Chronic congestive heart failure is a complex clinical syndrome that can result from any structural or functional cardiac disorder that impairs the ability of the ventricle to fill with or eject blood.
It is a major and growing public health problem. It is the only cardiovascular disease that is increasing in incidence and prevalence, partly because the population is aging, but also because of improved cardiovascular interventions for disease processes that reduce early mortality but may result in cardiac changes that lead to heart failure.
The key manifestations are dyspnea and fatigue, which may limit exercise tolerance, and fluid retention, which may lead to pulmonary congestion and peripheral edema.
Diagnosis is largely clinical; a thorough history and physical examination should be obtained to identify cardiac and noncardiac disorders or behaviors that might cause congestive heart failure or accelerate progression.
The single most useful diagnostic test in the evaluation of patients is the comprehensive 2-dimensional echocardiogram coupled with Doppler flow studies. Measurement of B-type natriuretic peptide can be useful in the evaluation of patients at initial presentation.
Interventions that have a proven beneficial impact on patient survival include ACE inhibitors, angiotensin receptor blockers, beta-blockers, aldosterone antagonists, hydralazine and nitrates, cardiac resynchronization therapy, and implantable cardioverter-defibrillators.
Heart failure is a condition in which the heart is unable to generate a cardiac output sufficient to meet the demands of the body without increasing diastolic pressure. It can result from any cardiac disease that compromises ventricular systolic or diastolic function or both. The term "congestive heart failure" (CHF) is reserved for patients with breathlessness and abnormal sodium and water retention, resulting in edema.
Heart failure comprises a wide range of clinical scenarios, from patients with normal left ventricular ejection fraction (LVEF) >50% to those with reduced myocardial contractility (LVEF <40%).
Based on LVEF, heart failure is defined as follows.
1. Heart failure with reduced ejection fraction (HFrEF): symptoms and signs with LVEF <40%.
2. Heart failure with mid-range ejection fraction (HFmrEF): symptoms and signs with LVEF 40% to 49%. Other features include elevated natriuretic peptides (B-type natriuretic peptide [BNP] >35 picograms/mL or N-terminal pro-brain natriuretic peptide [NT-pro-BNP] >125 picograms/mL) and at least one additional criterion: (a) relevant structural heart disease (e.g., left ventricular hypertrophy [LVH] or left atrial enlargement), (b) diastolic dysfunction.
3. Heart failure with preserved ejection fraction (HFpEF): symptoms and signs with LVEF >50%. Other features include elevated natriuretic peptides (BNP >35 picograms/mL or NT-pro-BNP >125 picograms/mL) and at least one additional criteria: (a) relevant structural heart disease (e.g., LVH or left atrial enlargement), (b) diastolic dysfunction. See our topic "Heart failure with preserved ejection fraction" for more information on this subtype.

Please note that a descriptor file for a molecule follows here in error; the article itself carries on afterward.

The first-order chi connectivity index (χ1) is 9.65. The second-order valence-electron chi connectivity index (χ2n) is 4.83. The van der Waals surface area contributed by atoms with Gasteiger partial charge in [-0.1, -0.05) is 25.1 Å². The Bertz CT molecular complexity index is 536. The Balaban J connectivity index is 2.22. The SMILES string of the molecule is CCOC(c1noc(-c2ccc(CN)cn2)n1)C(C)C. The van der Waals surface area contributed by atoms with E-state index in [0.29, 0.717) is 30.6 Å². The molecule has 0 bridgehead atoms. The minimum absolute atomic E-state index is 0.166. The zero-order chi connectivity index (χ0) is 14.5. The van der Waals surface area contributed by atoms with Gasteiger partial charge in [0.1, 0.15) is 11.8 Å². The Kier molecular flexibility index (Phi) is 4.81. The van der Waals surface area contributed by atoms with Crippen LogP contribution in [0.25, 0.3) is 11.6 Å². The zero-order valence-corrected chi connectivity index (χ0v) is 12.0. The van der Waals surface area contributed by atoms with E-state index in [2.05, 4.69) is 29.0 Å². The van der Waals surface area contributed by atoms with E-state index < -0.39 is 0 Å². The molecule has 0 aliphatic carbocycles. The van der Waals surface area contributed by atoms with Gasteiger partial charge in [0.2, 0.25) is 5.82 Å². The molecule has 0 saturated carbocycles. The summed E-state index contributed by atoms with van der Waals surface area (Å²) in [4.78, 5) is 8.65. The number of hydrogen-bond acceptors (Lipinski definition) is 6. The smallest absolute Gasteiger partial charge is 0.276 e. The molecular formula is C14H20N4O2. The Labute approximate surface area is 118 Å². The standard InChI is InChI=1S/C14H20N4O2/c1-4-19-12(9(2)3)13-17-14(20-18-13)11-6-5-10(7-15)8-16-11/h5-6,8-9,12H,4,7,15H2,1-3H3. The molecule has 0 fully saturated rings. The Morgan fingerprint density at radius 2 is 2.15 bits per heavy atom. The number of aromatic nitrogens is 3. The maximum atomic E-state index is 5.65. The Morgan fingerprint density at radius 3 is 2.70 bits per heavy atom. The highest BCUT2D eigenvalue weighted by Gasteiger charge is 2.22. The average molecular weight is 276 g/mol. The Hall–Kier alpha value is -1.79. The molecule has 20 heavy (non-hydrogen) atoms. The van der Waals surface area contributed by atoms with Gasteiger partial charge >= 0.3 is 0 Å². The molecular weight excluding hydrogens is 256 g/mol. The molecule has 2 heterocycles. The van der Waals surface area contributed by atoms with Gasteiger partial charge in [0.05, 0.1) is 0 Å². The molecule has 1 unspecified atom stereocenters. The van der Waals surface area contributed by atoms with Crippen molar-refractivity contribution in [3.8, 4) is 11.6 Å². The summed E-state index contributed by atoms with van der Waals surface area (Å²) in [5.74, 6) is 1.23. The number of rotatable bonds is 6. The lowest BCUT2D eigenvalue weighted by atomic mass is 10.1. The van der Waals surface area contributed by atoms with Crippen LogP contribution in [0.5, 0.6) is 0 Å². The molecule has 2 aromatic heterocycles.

History and exam
- myocardial infarction (MI)
- diabetes mellitus
- old age
- low socioeconomic status
- tobacco consumption
- excess alcohol consumption
- excess sodium intake
- excess coffee consumption
- exposure to cardiotoxic agents
- left ventricular dysfunction
- left ventricular hypertrophy
- renal insufficiency
- valvular heart disease
- sleep apnea
- elevated homocysteine
- cocaine abuse
- family history of heart failure
- atrial fibrillation
- thyroid disorders
- elevated tumor necrosis factor-alfa (TNF-alfa) and interleukin-6 (IL-6)
- elevated C-reactive protein (CRP)
- decreased insulin-like growth factor-1 (IGF-1)
- elevated natriuretic peptides
- dilation of the left ventricle
- increased left ventricular mass
- abnormal left ventricular diastolic filling
- transthoracic echocardiogram
- B-type natriuretic peptide (BNP)/N-terminal pro-brain natriuretic peptide (NT-pro-BNP) levels
- serum electrolytes (including calcium and magnesium)
- serum creatinine, BUN
- blood glucose
- thyroid function tests (especially thyroid-stimulating hormone [TSH])
- blood lipids
- serum ferritin
- transferrin saturation
- noninvasive stress imaging (cardiovascular MRI, stress echocardiogram, SPECT, PET)
- standard exercise stress testing (bicycle or treadmill)
- coronary angiogram
- cardiac CT angiography
- cardiopulmonary exercise testing with VO₂ max
- 6-minute walking test exercise
- right heart catheterization
- endomyocardial biopsy
- serum HIV enzyme-linked immunosorbent assay
- cardiac MRI
- multi-slice computed tomography (MSCT)
Syed Wamique Yusuf, FACC, FRCPI
Professor of Medicine
Department of Cardiology
University of Texas MD Anderson Cancer Center
SWY declares that he has no competing interests.
Dr Syed Wamique Yusuf would like to gratefully acknowledge Dr Andrew R.J. Mitchell, Dr Grigorios Giamouzis, Dr Sonjoy Raja Laskar, and Dr Javed Butler, the previous contributors to this topic. ARJM, GG, SRL, and JB declare that they have no competing interests.
David Leaf, MD, MPH
Professor of Medicine
VA Greater Los Angeles Healthcare System
UCLA School of Medicine
DL declares that he has no competing interests.
Brian Griffin, MD
Cardiovascular Training Program
BG declares that he has no competing interests.
Abdallah Al-Mohammad, MD, FRCP(Edin.), FRCP(Lond.)
Consultant Cardiologist and Heart Failure Lead
Sheffield Teaching Hospitals NHS Foundation Trust (Northern General Hospital)
AAM has accepted hospitality by NOVARTIS in 2008 to attend the American College of Cardiology meeting in Chicago, and had received honoraria for delivering educational talks before 2008. AAM is the co-author of the NICE chronic heart failure partial update of the guideline in 2010, and of several related articles.
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